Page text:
2. From the Paste drop-down (in the Clipboard group on the Home tab), choose Keep Text Only (Figure B). In Word 2003, choose Paste Special from the Edit menu. In the resulting dialog, select Unformatted Text, and click OK—or use the Keep Text Only option in the resulting Smart Tag when pasting.
    Figure B
    Figure B

Word will apply the destination document's default style to the pasted text. If you do this often, changing the default will be more efficient. Here's how:

  1. Click the File tab, choose Options, and then choose Advanced in the left pane.
  2. In the Cut, Copy, and Paste section, choose the appropriate option (Figure C).
    Figure C
    Figure C
  3. Click OK.

In the ribbon versions, these options are flexible enough to allow you to choose a default to fit each the circumstance. In Word 2003, choose Options from the Tools menu, and click the Edit tab. Then, uncheck the Smart Cut And Paste option or click the Settings button to customize the feature, but it won't have the same impact.

Use Find and Replace

You might be wondering what Find and Replace has to do with formatting—Word's Find and Replace feature can find one format and add a second. To see how easy this is, let's work through a simple example that finds italics and adds bold:

  1. Click Replace in the Editing group on the Home tab or press [Ctrl]+[H]. In Word 2003, Replace is on the Editing menu.
  2. Click the Find what control and select More (you must click inside the control).
  3. From the Format drop-down, choose Font (Figure D).
    Figure D
    Figure D
  4. Select Italic in the Font Style list, and click OK. Word will display Font: Italic under the Find what control.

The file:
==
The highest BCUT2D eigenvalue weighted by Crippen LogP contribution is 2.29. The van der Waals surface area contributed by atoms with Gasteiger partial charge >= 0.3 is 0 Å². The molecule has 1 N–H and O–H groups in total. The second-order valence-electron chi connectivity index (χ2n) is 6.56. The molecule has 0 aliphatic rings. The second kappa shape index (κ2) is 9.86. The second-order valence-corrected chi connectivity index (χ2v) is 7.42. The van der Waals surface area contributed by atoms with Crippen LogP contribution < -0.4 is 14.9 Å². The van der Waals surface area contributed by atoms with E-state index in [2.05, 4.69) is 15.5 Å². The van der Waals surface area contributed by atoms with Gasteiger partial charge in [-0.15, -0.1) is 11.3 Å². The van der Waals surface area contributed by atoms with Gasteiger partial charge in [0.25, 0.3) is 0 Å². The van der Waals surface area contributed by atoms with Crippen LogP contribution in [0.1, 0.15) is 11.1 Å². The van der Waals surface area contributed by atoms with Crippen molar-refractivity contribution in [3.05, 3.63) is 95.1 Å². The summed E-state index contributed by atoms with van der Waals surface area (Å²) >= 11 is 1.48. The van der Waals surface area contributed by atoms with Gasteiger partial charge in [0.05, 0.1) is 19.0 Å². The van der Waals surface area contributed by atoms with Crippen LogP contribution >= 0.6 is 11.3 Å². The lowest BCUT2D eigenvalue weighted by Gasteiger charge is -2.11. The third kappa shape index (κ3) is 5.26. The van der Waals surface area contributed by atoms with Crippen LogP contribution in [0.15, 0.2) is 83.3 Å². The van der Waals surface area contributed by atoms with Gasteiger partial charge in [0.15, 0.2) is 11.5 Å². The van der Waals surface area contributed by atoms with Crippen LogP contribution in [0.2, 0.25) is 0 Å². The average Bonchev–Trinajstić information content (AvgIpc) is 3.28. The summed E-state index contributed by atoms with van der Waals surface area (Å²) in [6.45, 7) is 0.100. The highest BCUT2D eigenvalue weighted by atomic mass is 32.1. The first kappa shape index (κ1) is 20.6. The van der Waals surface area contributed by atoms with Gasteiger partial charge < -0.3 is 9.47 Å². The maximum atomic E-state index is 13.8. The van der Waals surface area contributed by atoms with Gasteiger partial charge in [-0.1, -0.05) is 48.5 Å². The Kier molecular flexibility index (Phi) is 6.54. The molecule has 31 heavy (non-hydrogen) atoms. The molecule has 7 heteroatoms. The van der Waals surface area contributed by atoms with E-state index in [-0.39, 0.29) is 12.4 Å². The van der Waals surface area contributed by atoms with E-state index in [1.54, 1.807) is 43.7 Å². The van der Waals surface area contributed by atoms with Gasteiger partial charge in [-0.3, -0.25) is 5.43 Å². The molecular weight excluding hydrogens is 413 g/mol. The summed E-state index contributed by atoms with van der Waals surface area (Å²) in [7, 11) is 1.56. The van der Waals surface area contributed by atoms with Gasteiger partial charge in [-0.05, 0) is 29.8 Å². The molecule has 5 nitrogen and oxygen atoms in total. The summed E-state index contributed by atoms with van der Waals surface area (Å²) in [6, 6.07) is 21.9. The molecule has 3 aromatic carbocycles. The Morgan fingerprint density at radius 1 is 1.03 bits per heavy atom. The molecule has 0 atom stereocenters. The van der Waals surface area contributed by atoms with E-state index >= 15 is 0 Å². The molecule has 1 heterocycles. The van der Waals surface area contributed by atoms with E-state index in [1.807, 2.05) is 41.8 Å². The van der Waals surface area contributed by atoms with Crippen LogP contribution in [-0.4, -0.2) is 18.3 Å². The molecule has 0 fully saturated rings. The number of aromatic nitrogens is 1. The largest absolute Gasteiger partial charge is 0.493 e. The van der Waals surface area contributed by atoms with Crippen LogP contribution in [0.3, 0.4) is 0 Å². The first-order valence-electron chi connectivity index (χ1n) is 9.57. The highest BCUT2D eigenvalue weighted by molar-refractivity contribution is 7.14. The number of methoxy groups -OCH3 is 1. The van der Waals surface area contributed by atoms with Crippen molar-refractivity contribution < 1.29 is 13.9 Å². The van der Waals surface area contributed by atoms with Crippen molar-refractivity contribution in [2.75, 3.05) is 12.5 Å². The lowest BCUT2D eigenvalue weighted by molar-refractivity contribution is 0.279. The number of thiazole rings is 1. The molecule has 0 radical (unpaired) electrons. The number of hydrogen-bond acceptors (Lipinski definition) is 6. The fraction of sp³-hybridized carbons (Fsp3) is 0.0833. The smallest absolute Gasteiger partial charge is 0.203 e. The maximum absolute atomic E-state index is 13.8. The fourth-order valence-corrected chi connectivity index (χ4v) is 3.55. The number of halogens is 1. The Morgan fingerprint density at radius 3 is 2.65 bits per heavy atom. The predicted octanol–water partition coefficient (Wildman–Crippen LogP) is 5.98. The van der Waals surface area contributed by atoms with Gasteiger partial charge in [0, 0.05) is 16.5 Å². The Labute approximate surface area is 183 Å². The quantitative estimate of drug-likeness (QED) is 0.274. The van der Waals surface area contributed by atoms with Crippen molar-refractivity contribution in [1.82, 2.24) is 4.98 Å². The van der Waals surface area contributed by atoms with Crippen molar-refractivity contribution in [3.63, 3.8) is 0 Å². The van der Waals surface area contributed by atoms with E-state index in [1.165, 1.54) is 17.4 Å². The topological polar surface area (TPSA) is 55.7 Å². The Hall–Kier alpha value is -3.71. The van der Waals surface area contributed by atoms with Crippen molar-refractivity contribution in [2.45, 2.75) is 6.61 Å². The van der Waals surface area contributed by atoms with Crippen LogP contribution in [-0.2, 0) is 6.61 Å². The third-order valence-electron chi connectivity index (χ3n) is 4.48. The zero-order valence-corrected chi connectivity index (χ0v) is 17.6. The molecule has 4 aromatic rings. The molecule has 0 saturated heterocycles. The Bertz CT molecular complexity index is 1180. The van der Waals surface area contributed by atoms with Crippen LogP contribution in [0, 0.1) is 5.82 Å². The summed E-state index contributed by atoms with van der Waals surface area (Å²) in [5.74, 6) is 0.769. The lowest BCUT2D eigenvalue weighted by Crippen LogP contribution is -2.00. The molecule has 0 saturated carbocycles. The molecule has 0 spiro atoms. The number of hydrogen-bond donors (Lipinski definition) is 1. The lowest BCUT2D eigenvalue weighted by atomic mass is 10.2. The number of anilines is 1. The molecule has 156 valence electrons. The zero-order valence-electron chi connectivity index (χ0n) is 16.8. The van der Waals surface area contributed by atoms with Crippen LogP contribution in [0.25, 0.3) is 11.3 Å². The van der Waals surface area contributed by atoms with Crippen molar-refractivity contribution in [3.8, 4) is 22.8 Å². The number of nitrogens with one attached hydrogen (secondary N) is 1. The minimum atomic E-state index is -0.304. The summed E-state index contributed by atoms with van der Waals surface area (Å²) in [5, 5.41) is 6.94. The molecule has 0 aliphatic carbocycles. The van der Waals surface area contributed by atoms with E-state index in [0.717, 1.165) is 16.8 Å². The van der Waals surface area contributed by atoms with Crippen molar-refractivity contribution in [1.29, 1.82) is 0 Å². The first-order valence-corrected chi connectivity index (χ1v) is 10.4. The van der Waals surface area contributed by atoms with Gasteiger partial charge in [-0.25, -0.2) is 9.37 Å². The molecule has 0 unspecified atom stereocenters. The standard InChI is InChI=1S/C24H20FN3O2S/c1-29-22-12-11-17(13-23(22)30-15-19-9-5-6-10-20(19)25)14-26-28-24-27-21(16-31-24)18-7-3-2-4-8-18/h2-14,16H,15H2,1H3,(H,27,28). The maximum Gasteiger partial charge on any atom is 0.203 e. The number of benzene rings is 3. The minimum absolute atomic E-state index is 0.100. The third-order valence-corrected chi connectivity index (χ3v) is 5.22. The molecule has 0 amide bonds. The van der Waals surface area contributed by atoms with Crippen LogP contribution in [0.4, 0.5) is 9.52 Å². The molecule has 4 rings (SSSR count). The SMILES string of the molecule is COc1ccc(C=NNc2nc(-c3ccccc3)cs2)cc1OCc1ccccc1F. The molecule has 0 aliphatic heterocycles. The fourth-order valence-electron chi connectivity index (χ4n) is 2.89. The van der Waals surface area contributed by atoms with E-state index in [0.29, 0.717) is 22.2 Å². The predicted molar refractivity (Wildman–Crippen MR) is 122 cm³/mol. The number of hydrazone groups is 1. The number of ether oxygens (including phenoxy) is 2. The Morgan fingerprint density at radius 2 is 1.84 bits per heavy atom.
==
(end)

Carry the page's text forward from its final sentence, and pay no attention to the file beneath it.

5. Click the Replace with control and choose Font from the Format list.
  6. Choose Bold in the Font Style list, and click OK. Now, Word displays Font: Bold under the Replace with control (Figure E).
    Figure E
    Figure E
  7. Click Replace All.

The interface text is a bit misleading, because this feature won't replace the italics with bold—rather, it will add bold to the italicized text.

Quick formatting

These three tips aren't rocket science, and they won't amaze and dazzle your friends, but if you share them with your co-workers, they might bring you cookies the next day. More importantly, you'll all be using less effort when formatting your documents.

Send me your question about Office

I answer readers' questions when I can, but there's no guarantee. When contacting me, be as specific as possible. For example, "Please troubleshoot my workbook and fix what's wrong" probably won't get a response, but "Can you tell me why this formula isn't returning the expected results?" might. Please mention the app and version that you're using. I'm not reimbursed by TechRepublic for my time or expertise, nor do I ask for a fee from readers. You can contact me at susansalesharkins@gmail.com.

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About Susan Harkins

Susan Sales Harkins is an IT consultant, specializing in desktop solutions. Previously, she was editor in chief for The Cobb Group, the world's largest publisher of technical journals.